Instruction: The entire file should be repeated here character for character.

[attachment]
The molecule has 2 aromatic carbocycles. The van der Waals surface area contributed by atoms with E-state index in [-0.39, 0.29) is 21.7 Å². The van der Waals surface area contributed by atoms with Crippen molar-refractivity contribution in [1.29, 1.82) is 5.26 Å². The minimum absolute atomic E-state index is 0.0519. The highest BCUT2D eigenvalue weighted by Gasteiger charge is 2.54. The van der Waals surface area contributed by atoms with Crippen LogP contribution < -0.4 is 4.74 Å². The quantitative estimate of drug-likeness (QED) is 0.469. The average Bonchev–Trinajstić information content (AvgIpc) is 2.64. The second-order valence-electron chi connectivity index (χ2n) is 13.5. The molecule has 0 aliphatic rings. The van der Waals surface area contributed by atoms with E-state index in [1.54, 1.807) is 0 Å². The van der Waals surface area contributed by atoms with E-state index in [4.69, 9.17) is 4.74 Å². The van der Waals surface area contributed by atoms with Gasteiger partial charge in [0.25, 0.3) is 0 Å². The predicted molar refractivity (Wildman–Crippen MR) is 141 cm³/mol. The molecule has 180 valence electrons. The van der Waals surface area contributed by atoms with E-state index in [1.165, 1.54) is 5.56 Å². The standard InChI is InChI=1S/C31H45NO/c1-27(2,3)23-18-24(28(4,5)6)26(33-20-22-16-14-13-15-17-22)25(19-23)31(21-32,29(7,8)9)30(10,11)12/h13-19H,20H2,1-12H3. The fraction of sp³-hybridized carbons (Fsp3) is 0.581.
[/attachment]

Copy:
The molecule has 2 aromatic carbocycles. The van der Waals surface area contributed by atoms with E-state index in [-0.39, 0.29) is 21.7 Å². The van der Waals surface area contributed by atoms with Crippen molar-refractivity contribution in [1.29, 1.82) is 5.26 Å². The minimum absolute atomic E-state index is 0.0519. The highest BCUT2D eigenvalue weighted by Gasteiger charge is 2.54. The van der Waals surface area contributed by atoms with Crippen LogP contribution < -0.4 is 4.74 Å². The quantitative estimate of drug-likeness (QED) is 0.469. The average Bonchev–Trinajstić information content (AvgIpc) is 2.64. The second-order valence-electron chi connectivity index (χ2n) is 13.5. The molecule has 0 aliphatic rings. The van der Waals surface area contributed by atoms with E-state index in [1.54, 1.807) is 0 Å². The van der Waals surface area contributed by atoms with E-state index in [4.69, 9.17) is 4.74 Å². The van der Waals surface area contributed by atoms with Gasteiger partial charge in [0.25, 0.3) is 0 Å². The predicted molar refractivity (Wildman–Crippen MR) is 141 cm³/mol. The molecule has 180 valence electrons. The van der Waals surface area contributed by atoms with E-state index in [1.165, 1.54) is 5.56 Å². The standard InChI is InChI=1S/C31H45NO/c1-27(2,3)23-18-24(28(4,5)6)26(33-20-22-16-14-13-15-17-22)25(19-23)31(21-32,29(7,8)9)30(10,11)12/h13-19H,20H2,1-12H3. The fraction of sp³-hybridized carbons (Fsp3) is 0.581.